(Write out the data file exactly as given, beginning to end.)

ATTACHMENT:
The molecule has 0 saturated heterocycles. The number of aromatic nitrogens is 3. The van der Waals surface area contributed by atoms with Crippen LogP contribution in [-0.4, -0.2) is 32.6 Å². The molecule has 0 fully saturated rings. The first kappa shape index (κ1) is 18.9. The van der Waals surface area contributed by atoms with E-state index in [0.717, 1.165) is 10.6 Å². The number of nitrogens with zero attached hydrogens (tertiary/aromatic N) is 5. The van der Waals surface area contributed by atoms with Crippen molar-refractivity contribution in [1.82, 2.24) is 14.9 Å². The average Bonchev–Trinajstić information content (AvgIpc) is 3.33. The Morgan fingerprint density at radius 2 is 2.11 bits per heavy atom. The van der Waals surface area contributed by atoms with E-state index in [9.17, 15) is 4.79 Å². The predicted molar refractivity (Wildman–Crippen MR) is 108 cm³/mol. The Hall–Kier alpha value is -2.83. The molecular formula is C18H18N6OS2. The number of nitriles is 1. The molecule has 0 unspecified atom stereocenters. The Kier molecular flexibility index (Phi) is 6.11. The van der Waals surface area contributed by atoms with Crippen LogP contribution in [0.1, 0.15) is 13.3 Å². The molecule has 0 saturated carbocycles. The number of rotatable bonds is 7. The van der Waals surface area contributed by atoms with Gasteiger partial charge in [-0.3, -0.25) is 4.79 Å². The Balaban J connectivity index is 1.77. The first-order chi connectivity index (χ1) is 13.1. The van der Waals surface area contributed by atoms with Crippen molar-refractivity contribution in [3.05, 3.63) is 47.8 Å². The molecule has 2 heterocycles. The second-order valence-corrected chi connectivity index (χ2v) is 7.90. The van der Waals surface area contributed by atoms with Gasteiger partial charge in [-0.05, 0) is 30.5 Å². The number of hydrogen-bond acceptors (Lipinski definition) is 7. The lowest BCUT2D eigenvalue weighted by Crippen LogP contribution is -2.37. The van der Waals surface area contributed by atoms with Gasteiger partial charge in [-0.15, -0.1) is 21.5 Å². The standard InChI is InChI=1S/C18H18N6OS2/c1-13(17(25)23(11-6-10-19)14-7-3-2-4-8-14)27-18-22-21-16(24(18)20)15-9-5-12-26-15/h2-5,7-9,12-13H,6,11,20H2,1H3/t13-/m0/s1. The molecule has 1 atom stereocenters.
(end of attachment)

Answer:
The molecule has 0 saturated heterocycles. The number of aromatic nitrogens is 3. The van der Waals surface area contributed by atoms with Crippen LogP contribution in [-0.4, -0.2) is 32.6 Å². The molecule has 0 fully saturated rings. The first kappa shape index (κ1) is 18.9. The van der Waals surface area contributed by atoms with E-state index in [0.717, 1.165) is 10.6 Å². The number of nitrogens with zero attached hydrogens (tertiary/aromatic N) is 5. The van der Waals surface area contributed by atoms with Crippen molar-refractivity contribution in [1.82, 2.24) is 14.9 Å². The average Bonchev–Trinajstić information content (AvgIpc) is 3.33. The Morgan fingerprint density at radius 2 is 2.11 bits per heavy atom. The van der Waals surface area contributed by atoms with E-state index in [9.17, 15) is 4.79 Å². The predicted molar refractivity (Wildman–Crippen MR) is 108 cm³/mol. The Hall–Kier alpha value is -2.83. The molecular formula is C18H18N6OS2. The number of nitriles is 1. The molecule has 0 unspecified atom stereocenters. The Kier molecular flexibility index (Phi) is 6.11. The van der Waals surface area contributed by atoms with Crippen LogP contribution in [0.1, 0.15) is 13.3 Å². The molecule has 0 saturated carbocycles. The number of rotatable bonds is 7. The van der Waals surface area contributed by atoms with Gasteiger partial charge in [-0.3, -0.25) is 4.79 Å². The Balaban J connectivity index is 1.77. The first-order chi connectivity index (χ1) is 13.1. The van der Waals surface area contributed by atoms with Crippen molar-refractivity contribution in [3.05, 3.63) is 47.8 Å². The molecule has 2 heterocycles. The second-order valence-corrected chi connectivity index (χ2v) is 7.90. The van der Waals surface area contributed by atoms with Gasteiger partial charge in [-0.05, 0) is 30.5 Å². The number of hydrogen-bond acceptors (Lipinski definition) is 7. The lowest BCUT2D eigenvalue weighted by Crippen LogP contribution is -2.37. The van der Waals surface area contributed by atoms with Gasteiger partial charge in [-0.15, -0.1) is 21.5 Å². The standard InChI is InChI=1S/C18H18N6OS2/c1-13(17(25)23(11-6-10-19)14-7-3-2-4-8-14)27-18-22-21-16(24(18)20)15-9-5-12-26-15/h2-5,7-9,12-13H,6,11,20H2,1H3/t13-/m0/s1. The molecule has 1 atom stereocenters.